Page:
Growing Pomegranates in Containers
Hi my name is Byron Martin here at Logee’s green houses today we’re going to be talking about pomegranates particular pomegranates that grow in pots and can be grown in pots for fruit and for flowers so there are a couple things that restrict us growing pomegranates here in New England one is our temperatures are much too cold for the winter times pomegranates can take it down into the twenties maybe even the teens but not here in New England we go below zero and also we need to have the ability to winter them over and then give them the critical chill that allows them to produce fruit.
So in the world of pomegranates there are pomegranates that will actually flower in tropical areas there are some large fruiting varieties but the fruit is really almost inedible it’s mostly seed and very little flesh around it and then there are pomegranates that need fairly long chill periods of 400, 600, 800 hours of temperatures below 40 degrees during the dormancy in order to get a flower production on them and that really is the critical thing in growing them the warmer ones generally don’t have good quality fruit however there are some what we call low chill varieties that have worked here.
For us in New England and this particular one which is called Big Red came out of South Florida it has a fruit that gets almost as big as that which is in the store a little bit smaller probably would if it was in the ground and remember pots do restrict plants a little bit this has delicious sweet fruit on it fruit gets very red inside it has quite a low chill it’s probably the lowest chill edible variety that we found and you can see it’s got one, two, three, four, five, six a plant like this you probably not grow any more than six fruit.
Being that it’s in a container in the root system is restricted so this plant actually which has come out of dormancy in the springtime covers itself with orange flowers the first flowers are not the ones that carry the ovaries or are female it’s the later ones that actually produce the fruit so you’ll get an abundance of flowers in the beginning and then later there’s this other crop of flowers that come out that actually contain the fruit so don’t be concerned if all your flowers are falling off and no fruit is being held this plant here.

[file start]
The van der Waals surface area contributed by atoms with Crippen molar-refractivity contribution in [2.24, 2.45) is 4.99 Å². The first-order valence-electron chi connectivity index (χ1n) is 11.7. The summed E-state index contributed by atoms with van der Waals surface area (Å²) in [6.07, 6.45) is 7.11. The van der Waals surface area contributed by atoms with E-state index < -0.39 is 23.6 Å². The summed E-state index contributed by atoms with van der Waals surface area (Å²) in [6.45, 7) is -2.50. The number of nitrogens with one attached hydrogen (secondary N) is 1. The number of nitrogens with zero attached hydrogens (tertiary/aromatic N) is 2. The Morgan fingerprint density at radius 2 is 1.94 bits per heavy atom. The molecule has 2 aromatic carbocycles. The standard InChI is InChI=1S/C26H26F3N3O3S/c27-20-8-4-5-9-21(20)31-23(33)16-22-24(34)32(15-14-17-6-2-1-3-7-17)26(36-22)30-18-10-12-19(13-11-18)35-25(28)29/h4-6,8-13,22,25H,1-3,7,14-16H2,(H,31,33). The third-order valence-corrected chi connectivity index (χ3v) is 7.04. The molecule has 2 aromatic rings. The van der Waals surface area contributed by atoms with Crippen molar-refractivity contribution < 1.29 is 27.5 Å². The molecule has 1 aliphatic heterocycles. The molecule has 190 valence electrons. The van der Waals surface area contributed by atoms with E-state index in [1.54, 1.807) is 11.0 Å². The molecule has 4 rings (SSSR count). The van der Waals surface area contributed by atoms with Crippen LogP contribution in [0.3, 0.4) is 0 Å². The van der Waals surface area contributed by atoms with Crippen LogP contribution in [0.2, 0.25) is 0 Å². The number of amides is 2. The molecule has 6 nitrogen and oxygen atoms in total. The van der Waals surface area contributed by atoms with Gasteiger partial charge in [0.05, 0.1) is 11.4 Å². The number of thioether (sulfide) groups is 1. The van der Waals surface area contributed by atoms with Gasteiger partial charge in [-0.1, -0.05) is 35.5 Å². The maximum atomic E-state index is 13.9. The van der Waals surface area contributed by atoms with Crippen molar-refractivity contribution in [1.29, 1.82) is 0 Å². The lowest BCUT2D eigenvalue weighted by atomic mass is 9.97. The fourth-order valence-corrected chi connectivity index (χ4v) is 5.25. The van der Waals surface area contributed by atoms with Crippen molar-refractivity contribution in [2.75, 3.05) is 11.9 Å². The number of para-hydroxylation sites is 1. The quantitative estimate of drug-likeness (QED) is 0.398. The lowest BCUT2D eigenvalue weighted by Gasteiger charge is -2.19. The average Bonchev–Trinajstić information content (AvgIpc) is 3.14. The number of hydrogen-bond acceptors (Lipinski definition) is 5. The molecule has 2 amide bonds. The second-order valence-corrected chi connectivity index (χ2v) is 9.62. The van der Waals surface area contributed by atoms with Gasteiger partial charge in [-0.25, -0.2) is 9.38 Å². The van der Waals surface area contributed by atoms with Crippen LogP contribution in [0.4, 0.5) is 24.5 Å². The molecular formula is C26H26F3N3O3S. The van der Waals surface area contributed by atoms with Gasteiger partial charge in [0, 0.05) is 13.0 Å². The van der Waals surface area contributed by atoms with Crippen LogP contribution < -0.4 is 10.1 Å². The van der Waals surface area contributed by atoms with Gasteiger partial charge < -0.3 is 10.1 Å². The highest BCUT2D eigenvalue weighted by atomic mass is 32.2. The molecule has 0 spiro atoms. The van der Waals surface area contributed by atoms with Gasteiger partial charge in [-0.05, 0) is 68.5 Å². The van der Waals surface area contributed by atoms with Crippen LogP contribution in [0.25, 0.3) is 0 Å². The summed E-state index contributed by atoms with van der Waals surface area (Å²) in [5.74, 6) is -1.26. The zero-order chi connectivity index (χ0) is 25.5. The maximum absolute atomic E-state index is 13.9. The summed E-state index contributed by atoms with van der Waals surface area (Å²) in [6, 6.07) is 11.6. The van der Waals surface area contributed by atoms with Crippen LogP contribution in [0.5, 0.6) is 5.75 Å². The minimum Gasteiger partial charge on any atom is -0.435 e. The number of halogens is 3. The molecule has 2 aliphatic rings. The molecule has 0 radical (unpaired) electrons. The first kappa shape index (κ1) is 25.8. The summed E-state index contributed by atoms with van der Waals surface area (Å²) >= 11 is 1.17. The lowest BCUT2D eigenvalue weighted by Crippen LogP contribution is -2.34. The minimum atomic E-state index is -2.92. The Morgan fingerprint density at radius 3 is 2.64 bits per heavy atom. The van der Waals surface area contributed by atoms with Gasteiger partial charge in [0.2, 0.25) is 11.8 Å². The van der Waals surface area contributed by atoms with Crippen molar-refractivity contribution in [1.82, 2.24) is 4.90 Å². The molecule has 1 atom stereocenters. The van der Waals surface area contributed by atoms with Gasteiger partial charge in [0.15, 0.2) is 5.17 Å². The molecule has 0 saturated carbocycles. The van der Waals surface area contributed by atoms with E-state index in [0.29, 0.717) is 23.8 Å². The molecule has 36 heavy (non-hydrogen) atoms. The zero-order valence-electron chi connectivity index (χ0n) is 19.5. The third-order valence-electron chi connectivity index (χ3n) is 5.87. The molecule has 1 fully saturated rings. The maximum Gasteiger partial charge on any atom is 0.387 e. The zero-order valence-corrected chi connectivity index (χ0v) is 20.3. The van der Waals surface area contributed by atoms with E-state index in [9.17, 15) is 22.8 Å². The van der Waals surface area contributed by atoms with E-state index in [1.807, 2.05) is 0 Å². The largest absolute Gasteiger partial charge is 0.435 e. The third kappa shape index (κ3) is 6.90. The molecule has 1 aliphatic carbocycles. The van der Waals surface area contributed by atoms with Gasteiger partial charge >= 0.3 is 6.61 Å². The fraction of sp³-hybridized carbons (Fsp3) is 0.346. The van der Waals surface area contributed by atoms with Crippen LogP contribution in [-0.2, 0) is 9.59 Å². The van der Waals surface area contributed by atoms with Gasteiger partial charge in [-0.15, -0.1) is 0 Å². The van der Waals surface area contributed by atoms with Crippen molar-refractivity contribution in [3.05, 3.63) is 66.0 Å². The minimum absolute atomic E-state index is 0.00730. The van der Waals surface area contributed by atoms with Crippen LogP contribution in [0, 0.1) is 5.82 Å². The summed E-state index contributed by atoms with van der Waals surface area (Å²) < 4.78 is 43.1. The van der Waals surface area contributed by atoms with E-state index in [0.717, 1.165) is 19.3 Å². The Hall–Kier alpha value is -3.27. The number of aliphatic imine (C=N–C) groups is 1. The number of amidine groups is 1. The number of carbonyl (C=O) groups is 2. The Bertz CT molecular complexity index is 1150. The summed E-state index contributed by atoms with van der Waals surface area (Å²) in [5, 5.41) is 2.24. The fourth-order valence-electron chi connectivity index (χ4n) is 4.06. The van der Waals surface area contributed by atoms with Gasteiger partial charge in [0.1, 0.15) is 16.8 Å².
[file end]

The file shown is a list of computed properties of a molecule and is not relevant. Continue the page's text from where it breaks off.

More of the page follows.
Goes into a dormancy like most pomegranates in the fall drops all its leaves it’s deciduous and then we put it into a cold greenhouse where temperatures are kept just about at freezing, a little bit below freezing and reliably this one Big Red and another variety called Eve has been very good at producing fruit for us, edible fruit in the north in growing container pomegranates we use the standard potting mix for them we do fertilize them during the growing season with a balanced fertilizer on pretty much a constant basis you can use a liquid feed or you can top dress.
And then it’s just a matter of managing the water on them throughout the growing season they’re actually a pretty easy to grow plant, they really are very few pests that affect pomegranates really their root systems are very strong so disease is not an issue there are some problems with the fruit in the North here we have a lot of humidity they kind of get a browning or Calyx rot on the fruit which can actually damage the fruit before it ripens and we also have problems sometimes with them splitting and that’s really a water issue. too much, too little water as they grow in containers.
So thank you for watching today there’s a little bit of information on growing one of our most famous antioxidant fruits the pomegranate and if you’d like a little more information on this you can go to our website at Logees yeah.